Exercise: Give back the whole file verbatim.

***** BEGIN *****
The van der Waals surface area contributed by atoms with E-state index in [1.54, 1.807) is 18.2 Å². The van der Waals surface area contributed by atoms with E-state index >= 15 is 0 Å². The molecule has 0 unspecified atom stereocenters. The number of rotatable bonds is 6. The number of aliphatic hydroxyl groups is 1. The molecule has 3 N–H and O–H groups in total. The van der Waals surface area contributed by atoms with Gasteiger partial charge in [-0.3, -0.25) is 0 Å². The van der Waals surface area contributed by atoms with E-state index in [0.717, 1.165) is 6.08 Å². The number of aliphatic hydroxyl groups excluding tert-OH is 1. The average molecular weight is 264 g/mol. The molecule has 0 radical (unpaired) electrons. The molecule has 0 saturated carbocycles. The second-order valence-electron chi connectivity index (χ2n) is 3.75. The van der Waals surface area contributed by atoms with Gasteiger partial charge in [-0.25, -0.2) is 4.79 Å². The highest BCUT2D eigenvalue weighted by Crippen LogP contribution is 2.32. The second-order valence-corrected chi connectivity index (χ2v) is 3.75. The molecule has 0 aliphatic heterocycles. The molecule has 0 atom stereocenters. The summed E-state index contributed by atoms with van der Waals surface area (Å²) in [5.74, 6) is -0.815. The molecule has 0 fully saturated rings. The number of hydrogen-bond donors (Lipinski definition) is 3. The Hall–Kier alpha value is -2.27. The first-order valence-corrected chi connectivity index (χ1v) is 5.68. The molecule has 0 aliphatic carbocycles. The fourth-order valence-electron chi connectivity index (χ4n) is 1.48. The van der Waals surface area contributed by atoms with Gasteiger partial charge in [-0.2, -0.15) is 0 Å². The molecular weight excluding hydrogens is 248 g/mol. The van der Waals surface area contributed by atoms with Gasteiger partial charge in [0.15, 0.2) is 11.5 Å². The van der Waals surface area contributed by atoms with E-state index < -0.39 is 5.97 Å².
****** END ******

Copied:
The van der Waals surface area contributed by atoms with E-state index in [1.54, 1.807) is 18.2 Å². The van der Waals surface area contributed by atoms with E-state index >= 15 is 0 Å². The molecule has 0 unspecified atom stereocenters. The number of rotatable bonds is 6. The number of aliphatic hydroxyl groups is 1. The molecule has 3 N–H and O–H groups in total. The van der Waals surface area contributed by atoms with Gasteiger partial charge in [-0.3, -0.25) is 0 Å². The van der Waals surface area contributed by atoms with E-state index in [0.717, 1.165) is 6.08 Å². The number of aliphatic hydroxyl groups excluding tert-OH is 1. The average molecular weight is 264 g/mol. The molecule has 0 radical (unpaired) electrons. The molecule has 0 saturated carbocycles. The second-order valence-electron chi connectivity index (χ2n) is 3.75. The van der Waals surface area contributed by atoms with Gasteiger partial charge in [-0.25, -0.2) is 4.79 Å². The highest BCUT2D eigenvalue weighted by Crippen LogP contribution is 2.32. The second-order valence-corrected chi connectivity index (χ2v) is 3.75. The molecule has 0 aliphatic heterocycles. The molecule has 0 atom stereocenters. The summed E-state index contributed by atoms with van der Waals surface area (Å²) in [5.74, 6) is -0.815. The molecule has 0 fully saturated rings. The number of hydrogen-bond donors (Lipinski definition) is 3. The Hall–Kier alpha value is -2.27. The first-order valence-corrected chi connectivity index (χ1v) is 5.68. The molecule has 0 aliphatic carbocycles. The fourth-order valence-electron chi connectivity index (χ4n) is 1.48. The van der Waals surface area contributed by atoms with Gasteiger partial charge in [-0.2, -0.15) is 0 Å². The molecular weight excluding hydrogens is 248 g/mol. The van der Waals surface area contributed by atoms with Gasteiger partial charge in [0.15, 0.2) is 11.5 Å². The van der Waals surface area contributed by atoms with E-state index < -0.39 is 5.97 Å².